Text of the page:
By 35 he was Asia’s vice-president on FIFA and among other things he founded the West Asian Football Federation giving a greater voice to the countries in his region.
He also founded the Asian Football Development Programme (AFDP) which has ploughed vast resources into the grass roots of the game across the vast, sprawling populous continent.
One of his most notable victories was successfully fighting to lift the ban which forbade women and girls playing organised football wearing the hijab or head-scarf.
He also helped Jordan win the right to stage next year’s Under-17 women’s World Cup in the heart of the Arab world.
One of his failures was trying to get FIFA to make public the findings of the Michael Garcia report into alleged corruption surrounding the awarding by world soccer’s governing body of the 2018 and 2022 World Cups to Russia and Qatar.
The report, though, has been buried in FIFA’s vaults, and is now never likely to see the light of day.
Ali speaks quietly, has a modest air about him, commands respect and, in his own charming way, generally speaks a great deal of sense.
Those qualities might not be enough to enable him to unseat Blatter but it would be to FIFA’s detriment if they were lost to the organisation for good.
Factbox of Jordan’s Prince Ali Bin Al Hussein, one of the three men challenging Sepp Blatter for the FIFA presidency at this month’s election.
* Born in Amman on Dec. 23, 1975, he is the third son of the late King Hussein of Jordan. His mother Queen Alia died in a helicopter crash in February 1977 when he was 14 months old.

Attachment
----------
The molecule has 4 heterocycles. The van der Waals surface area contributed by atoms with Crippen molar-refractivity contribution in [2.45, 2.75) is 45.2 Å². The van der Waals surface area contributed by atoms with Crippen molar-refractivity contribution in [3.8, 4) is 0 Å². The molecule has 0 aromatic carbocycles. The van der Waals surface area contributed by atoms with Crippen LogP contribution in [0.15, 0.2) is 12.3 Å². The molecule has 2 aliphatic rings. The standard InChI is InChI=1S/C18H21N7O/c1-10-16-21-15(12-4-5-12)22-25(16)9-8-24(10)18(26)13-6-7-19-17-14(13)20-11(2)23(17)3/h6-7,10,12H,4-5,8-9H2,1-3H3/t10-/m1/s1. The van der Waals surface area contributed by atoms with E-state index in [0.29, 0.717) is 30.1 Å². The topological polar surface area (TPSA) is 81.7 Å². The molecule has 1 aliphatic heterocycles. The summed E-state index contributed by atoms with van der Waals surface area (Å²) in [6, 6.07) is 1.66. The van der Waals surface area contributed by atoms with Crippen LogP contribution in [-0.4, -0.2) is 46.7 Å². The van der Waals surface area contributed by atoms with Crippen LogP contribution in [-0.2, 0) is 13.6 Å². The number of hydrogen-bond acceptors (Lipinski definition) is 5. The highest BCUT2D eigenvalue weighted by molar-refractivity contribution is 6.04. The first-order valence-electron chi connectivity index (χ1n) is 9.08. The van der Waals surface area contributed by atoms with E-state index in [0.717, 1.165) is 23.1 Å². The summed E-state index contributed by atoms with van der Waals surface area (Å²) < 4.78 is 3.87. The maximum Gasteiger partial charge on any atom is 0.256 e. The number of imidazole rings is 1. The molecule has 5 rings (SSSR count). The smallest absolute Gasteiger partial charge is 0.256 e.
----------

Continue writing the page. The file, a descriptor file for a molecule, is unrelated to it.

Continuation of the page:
* His Algerian-born wife is a former television journalist and they have two children.
* Price Ali was educated in Jordan, the United States and Britain and holds the rank of Major General in the Jordanian Armed Forces.
* He became president of the Jordan Football Association in 1999 and a year later, he founded the West Asian Football Federation (WAFF).
* He successfully campaigned to lift the ban on female Islamic players wearing headscarves in competitions.
* In 2011, he was elected FIFA vice president for Asia, becoming the youngest member of the executive board at the age of 35. He was also elected vice president of the Asian Football Confederation.
* His sister, Princess Haya, served two terms as president of the international equestrian federation and their half-brother, Prince Faisal, is a member of the International Olympic Committee.
* Ali will only remain on the FIFA executive committee if he wins the presidential election. His confederation, the AFC have changed their statutes with the vice-presidency seat Ali occupied now allocated to the president of the Asian confederation. Ali did not contest the seats open to ordinary members.
* His FIFA election manifesto: Prince Ali states in his manifesto “A FIFA Worthy of the World’s Game” he wants to “turn the pyramid upside down” giving more power to “the national associations, players, coaches, officials, fans and sponsors.”
He sets out a detailed programme to “restore FIFA’s credibilty” with a review of how the World Cup places are allocated, establishing a “formal continental rotation system.”
* William Hill odds for victory: 20-1